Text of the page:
Omohundro Institute of Early American History & Culture

Uncommon Sense—the blog

Not Your Typical Book Talks

· October 19th, 2020 · No Comments

by Catherine E. Kelly This week, we will launch the first of three online OI Author Conversations scheduled for the current academic year.  Featuring scholars whose books are forthcoming or recently published, this series will open up the research, writing, and thinking that go into making a polished product.  Unlike even the best book talks,… Read More »

Flexibility is our future

· October 16th, 2020 · No Comments

by Karin Wulf This week I learned, via a paper my son is writing, that the molecules in rubber are polymers, meaning that they are shaped like a chain.  In a resting state those molecules bunch up in a chaotic tangle, but, when you stretch them, like when you stretch a rubber band, the chains… Read More »

Elections in Early America Podcast Series Releases TODAY!

· October 6th, 2020 · No Comments

Every year, the United States holds elections. Often these elections are for city, town, and state offices. Every two years, the United States holds federal elections, where the American people elect those who will represent and serve them in their national government.  How did elections in the United States develop? Who is American democracy for… Read More »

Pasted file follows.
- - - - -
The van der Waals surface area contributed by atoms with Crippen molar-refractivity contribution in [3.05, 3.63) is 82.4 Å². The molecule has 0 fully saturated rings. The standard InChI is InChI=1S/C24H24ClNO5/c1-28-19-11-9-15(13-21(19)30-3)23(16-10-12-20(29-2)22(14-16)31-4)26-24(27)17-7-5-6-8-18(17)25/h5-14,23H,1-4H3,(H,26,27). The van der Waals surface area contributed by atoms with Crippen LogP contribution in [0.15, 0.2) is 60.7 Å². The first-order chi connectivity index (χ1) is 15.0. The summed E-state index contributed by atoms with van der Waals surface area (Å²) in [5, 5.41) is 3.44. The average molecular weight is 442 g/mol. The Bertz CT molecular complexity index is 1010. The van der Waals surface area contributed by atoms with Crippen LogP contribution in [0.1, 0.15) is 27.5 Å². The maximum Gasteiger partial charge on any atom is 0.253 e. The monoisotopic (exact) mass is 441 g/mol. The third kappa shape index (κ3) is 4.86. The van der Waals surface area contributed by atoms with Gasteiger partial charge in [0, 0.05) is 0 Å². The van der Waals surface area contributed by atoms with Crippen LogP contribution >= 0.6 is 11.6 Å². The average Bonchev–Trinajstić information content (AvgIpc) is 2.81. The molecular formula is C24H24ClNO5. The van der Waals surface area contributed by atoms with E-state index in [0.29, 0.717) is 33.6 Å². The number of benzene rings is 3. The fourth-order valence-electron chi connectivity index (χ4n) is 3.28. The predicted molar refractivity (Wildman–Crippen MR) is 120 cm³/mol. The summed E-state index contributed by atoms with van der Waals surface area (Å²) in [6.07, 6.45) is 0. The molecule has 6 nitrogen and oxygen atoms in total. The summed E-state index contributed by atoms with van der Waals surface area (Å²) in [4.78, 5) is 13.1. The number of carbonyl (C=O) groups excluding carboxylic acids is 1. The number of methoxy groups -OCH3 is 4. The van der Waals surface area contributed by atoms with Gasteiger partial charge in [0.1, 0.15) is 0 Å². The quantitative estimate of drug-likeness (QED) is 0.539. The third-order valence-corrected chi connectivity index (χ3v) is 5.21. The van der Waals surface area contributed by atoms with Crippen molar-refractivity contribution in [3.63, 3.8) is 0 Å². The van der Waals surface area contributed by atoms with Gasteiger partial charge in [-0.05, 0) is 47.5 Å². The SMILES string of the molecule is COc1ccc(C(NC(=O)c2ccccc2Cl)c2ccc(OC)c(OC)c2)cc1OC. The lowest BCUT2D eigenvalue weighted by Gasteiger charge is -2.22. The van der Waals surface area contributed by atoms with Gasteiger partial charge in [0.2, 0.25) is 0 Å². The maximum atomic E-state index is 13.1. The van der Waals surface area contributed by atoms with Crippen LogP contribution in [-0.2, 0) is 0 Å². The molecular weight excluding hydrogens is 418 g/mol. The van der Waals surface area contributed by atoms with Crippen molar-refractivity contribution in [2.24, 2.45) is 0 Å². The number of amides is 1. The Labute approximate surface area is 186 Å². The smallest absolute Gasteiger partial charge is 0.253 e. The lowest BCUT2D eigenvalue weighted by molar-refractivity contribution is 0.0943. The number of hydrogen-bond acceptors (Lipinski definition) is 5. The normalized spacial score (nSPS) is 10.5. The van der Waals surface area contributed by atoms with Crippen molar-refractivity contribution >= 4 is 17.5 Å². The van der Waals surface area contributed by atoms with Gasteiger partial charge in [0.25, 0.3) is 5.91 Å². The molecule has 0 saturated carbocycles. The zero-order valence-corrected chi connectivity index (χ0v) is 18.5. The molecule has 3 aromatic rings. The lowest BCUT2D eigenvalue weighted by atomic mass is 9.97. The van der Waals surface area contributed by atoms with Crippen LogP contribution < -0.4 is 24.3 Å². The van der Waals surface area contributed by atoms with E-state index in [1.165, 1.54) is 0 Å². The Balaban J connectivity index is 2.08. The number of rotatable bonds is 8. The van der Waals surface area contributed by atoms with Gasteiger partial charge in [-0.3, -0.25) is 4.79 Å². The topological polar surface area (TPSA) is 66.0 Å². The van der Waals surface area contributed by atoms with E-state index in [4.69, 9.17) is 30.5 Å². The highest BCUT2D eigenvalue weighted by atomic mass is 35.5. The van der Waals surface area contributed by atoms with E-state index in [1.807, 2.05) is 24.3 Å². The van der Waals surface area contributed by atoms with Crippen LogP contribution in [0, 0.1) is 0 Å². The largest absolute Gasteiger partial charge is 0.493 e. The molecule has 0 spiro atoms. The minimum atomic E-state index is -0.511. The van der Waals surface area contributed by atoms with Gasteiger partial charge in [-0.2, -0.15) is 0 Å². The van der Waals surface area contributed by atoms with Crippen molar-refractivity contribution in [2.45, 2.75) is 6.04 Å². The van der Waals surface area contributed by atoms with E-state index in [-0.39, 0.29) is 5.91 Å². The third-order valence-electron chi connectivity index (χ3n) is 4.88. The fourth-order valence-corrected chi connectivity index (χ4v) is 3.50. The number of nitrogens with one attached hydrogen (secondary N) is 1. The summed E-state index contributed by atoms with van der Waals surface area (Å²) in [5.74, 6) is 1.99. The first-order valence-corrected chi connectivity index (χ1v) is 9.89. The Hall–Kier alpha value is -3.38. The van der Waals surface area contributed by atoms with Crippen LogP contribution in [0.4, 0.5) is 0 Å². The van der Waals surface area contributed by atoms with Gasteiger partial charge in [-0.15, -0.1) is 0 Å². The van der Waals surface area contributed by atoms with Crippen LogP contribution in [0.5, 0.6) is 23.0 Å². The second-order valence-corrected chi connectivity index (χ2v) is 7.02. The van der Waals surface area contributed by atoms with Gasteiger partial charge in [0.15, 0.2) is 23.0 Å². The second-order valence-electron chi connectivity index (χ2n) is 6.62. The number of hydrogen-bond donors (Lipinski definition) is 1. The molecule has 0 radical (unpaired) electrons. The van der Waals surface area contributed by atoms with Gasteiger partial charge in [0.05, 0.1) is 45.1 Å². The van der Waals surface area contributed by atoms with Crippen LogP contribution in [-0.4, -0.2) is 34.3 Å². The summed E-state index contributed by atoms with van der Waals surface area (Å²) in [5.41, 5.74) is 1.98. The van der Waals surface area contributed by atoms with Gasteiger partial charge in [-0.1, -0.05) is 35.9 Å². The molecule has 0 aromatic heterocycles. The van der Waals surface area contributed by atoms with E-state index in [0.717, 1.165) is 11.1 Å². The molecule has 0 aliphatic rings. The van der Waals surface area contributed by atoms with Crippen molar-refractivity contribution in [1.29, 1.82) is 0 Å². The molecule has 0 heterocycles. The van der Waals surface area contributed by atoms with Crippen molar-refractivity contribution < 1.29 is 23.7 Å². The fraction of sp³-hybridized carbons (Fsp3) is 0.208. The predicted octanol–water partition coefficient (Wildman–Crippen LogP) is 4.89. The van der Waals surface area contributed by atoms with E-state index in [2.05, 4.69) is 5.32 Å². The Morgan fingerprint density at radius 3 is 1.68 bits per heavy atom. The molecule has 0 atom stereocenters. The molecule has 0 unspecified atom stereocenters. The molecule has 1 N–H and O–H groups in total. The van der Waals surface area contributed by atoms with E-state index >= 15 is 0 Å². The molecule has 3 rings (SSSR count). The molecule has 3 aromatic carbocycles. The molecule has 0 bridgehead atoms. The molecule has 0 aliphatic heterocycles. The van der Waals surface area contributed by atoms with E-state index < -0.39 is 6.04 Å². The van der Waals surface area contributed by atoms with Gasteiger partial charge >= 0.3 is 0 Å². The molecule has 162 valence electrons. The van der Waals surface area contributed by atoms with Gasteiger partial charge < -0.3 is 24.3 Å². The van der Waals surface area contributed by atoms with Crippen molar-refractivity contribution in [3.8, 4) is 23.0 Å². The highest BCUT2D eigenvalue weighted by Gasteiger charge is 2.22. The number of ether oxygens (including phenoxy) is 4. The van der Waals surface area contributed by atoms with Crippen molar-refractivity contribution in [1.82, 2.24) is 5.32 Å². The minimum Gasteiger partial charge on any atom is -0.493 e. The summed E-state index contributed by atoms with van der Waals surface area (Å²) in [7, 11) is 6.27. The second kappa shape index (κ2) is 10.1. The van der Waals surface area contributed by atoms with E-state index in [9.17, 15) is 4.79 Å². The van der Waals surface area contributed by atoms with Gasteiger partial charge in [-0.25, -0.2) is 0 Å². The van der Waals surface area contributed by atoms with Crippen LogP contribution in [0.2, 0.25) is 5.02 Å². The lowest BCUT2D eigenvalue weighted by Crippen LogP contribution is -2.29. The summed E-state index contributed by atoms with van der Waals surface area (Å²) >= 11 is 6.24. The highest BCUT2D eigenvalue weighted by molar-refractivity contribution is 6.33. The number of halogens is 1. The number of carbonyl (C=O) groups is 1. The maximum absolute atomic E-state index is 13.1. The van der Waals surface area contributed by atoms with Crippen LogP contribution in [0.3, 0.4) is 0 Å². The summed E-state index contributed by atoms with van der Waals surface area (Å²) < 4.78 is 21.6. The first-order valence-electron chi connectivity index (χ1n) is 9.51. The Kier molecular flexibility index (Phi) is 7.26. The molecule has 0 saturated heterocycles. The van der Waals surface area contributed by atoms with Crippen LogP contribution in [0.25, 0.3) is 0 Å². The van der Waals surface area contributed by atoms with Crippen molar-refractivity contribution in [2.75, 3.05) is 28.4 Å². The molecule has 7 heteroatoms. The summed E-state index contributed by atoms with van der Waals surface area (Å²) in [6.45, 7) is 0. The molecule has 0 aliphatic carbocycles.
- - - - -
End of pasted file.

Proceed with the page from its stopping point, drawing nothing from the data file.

Reading on Elections in Vast Early America

· October 6th, 2020 · 2 Comments

Want to learn more about elections and voting in early America? We’ve compiled a list of suggested books, articles, and online resources that you might find helpful. We either used these works ourselves for production research or they were suggested by our guests. Happy researching! Books Richard R. Beeman, The Varieties of Political Experience in… Read More »

Change, COVID-Accelerated.

· September 14th, 2020 · No Comments

By Karin Wulf For the last years the OI team—staff, Board, and Council, with feedback from the community—has been thinking about how to serve ever wider public and scholarly communities.  We have expanded short-term and longer-term fellowship offerings through partnerships.  We have expanded opportunities for students and early career scholars in particular to share their… Read More »

Jack Custis, Race, and the Unseen in Colonial Virginia Portraits

· August 31st, 2020 · No Comments

by Janine Yorimoto Boldt One painfully obvious fact as one scrolls through Colonial Virginia Portraits is that the faces are overwhelmingly white. Colonial Virginia Portraits includes more than 500 recorded portraits of which approximately 95 are documented but no longer extant. Only four of the total represent a non-white person. Three of these feature unnamed… Read More »